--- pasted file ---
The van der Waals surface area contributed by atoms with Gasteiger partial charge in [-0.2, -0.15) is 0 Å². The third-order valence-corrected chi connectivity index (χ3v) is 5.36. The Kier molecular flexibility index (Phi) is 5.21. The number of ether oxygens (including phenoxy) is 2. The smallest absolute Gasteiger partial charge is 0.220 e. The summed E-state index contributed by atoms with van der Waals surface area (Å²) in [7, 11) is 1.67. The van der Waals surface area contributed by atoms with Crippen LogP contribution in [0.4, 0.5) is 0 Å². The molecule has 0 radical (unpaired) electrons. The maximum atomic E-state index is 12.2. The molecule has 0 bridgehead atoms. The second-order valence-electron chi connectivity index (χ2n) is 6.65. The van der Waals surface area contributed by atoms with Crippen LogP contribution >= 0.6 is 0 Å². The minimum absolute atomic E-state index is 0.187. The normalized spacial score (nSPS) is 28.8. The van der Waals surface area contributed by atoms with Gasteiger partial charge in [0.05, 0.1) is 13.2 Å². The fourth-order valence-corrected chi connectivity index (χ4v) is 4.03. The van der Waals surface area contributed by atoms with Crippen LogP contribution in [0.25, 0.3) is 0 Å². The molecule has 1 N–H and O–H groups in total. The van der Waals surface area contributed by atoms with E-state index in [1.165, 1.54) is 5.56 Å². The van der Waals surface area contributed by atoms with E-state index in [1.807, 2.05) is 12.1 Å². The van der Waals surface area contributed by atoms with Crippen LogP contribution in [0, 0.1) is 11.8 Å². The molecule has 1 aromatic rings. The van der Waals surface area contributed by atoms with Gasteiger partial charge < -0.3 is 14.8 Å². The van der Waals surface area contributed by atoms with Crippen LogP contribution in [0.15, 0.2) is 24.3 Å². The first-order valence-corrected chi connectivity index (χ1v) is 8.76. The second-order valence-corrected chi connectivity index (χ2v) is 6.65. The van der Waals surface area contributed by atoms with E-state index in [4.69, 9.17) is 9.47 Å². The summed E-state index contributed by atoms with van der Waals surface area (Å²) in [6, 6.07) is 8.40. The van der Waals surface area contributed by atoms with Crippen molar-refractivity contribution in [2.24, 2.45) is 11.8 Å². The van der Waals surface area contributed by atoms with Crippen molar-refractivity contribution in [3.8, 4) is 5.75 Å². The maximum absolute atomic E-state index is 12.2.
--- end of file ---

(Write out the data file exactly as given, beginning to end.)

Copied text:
The van der Waals surface area contributed by atoms with Gasteiger partial charge in [-0.2, -0.15) is 0 Å². The third-order valence-corrected chi connectivity index (χ3v) is 5.36. The Kier molecular flexibility index (Phi) is 5.21. The number of ether oxygens (including phenoxy) is 2. The smallest absolute Gasteiger partial charge is 0.220 e. The summed E-state index contributed by atoms with van der Waals surface area (Å²) in [7, 11) is 1.67. The van der Waals surface area contributed by atoms with Crippen LogP contribution in [0.4, 0.5) is 0 Å². The molecule has 0 radical (unpaired) electrons. The maximum atomic E-state index is 12.2. The molecule has 0 bridgehead atoms. The second-order valence-electron chi connectivity index (χ2n) is 6.65. The van der Waals surface area contributed by atoms with Crippen LogP contribution >= 0.6 is 0 Å². The minimum absolute atomic E-state index is 0.187. The normalized spacial score (nSPS) is 28.8. The van der Waals surface area contributed by atoms with Gasteiger partial charge in [0.05, 0.1) is 13.2 Å². The fourth-order valence-corrected chi connectivity index (χ4v) is 4.03. The van der Waals surface area contributed by atoms with Crippen LogP contribution in [0.25, 0.3) is 0 Å². The molecule has 1 N–H and O–H groups in total. The van der Waals surface area contributed by atoms with E-state index in [1.165, 1.54) is 5.56 Å². The van der Waals surface area contributed by atoms with E-state index in [1.807, 2.05) is 12.1 Å². The van der Waals surface area contributed by atoms with Crippen LogP contribution in [0, 0.1) is 11.8 Å². The molecule has 1 aromatic rings. The van der Waals surface area contributed by atoms with Gasteiger partial charge < -0.3 is 14.8 Å². The van der Waals surface area contributed by atoms with Crippen LogP contribution in [0.15, 0.2) is 24.3 Å². The first-order valence-corrected chi connectivity index (χ1v) is 8.76. The second-order valence-corrected chi connectivity index (χ2v) is 6.65. The van der Waals surface area contributed by atoms with E-state index in [4.69, 9.17) is 9.47 Å². The summed E-state index contributed by atoms with van der Waals surface area (Å²) in [6, 6.07) is 8.40. The van der Waals surface area contributed by atoms with Crippen molar-refractivity contribution in [2.24, 2.45) is 11.8 Å². The van der Waals surface area contributed by atoms with Crippen molar-refractivity contribution in [3.8, 4) is 5.75 Å². The maximum absolute atomic E-state index is 12.2.